Retail businesses, such as clothing stores, shoe stores, jewellers, tailors, flower shops, sporting good/adventure stores, vaping supply shops, boat dealers, ATV and snowmobile dealers, gift, book and stationery stores, jewelry and accessory stores, toy stores, music, electronic and entertainment stores and similar businesses may reopen if occupancy levels are maintained in order to allow staff and customers to maintain a physical distance of at least two metres, except for brief exchanges. All businesses will be required to limit occupancy to 50 per cent of normal business levels or one person per 10 square metres, whichever is lower. These requirements will be enforceable under public health orders. Additional guidelines can be found in Manitoba’s Pandemic and Economic Roadmap for Recovery.

Can shopping malls open to the public?

Yes, shopping malls can open to the public. However, they must implement measures to ensure that people attending the shopping mall are reasonably able to maintain a separation of at least two metres from each other. Additionally, they are required to limit the number of people at their place of business to 50% of the occupancy or one person per 10 sq. meters of the business premise that is open to the public, whichever is lower. Additional guidelines can be found in Manitoba’s Pandemic and Economic Roadmap for Recovery, guidelines include actions such as regulating entrances into the business to prevent congestion, ensuring hand sanitizer is available at entrances and exits and ensuring washrooms have frequent sanitation and a regime for business sanitization. Additional guidelines can be found in Manitoba’s Pandemic and Economic Roadmap for Recovery.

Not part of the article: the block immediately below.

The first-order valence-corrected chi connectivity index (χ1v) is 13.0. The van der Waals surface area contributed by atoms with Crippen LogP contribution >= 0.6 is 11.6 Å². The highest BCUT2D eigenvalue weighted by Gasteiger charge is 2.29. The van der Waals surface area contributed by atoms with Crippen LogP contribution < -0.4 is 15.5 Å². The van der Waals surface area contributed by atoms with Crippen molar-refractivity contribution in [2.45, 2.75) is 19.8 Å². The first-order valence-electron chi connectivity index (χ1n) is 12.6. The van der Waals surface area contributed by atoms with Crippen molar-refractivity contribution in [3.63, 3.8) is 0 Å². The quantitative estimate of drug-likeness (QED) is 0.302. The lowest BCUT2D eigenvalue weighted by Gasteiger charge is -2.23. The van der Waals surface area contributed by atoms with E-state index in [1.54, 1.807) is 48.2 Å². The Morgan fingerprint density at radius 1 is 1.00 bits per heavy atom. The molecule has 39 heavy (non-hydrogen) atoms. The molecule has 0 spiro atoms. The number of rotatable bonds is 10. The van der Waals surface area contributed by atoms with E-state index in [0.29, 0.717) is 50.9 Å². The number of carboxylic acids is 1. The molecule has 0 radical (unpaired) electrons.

My business is included on Schedule B issued with the public health orders; are there any other orders that I have to follow when opening on May 4th?

Yes, the order states that any business listed on Schedule B that is open to the public must implement measures to ensure that people attending the business are reasonably able to maintain a separation of at least two metres from each other. Additionally, they are required to limit the number of people at their place of business to 50% of the occupancy or one person per 10 sq. meters of the business premise that is open to the public, whichever is lower. Additional guidelines can be found in Manitoba’s Pandemic and Economic Roadmap for Recovery.

My retail business is included on Schedule B; on May 4th do I have to limit the number of people allowed in my store?

Yes, all businesses included on Schedule B will be required to limit occupancy to 50 per cent of the usual occupancy or one person per 10 square metres, whichever is lower. Additionally, businesses are to implement measures to ensure that people attending the business are reasonable able to maintain a separation of at least two metres from others. Additional guidelines can be found in Manitoba’s Pandemic and Economic Roadmap for Recovery.

My business is facing a staffing shortage; can I access the services of a staffing agency?

Yes, staffing agencies can operate under the public health order in place.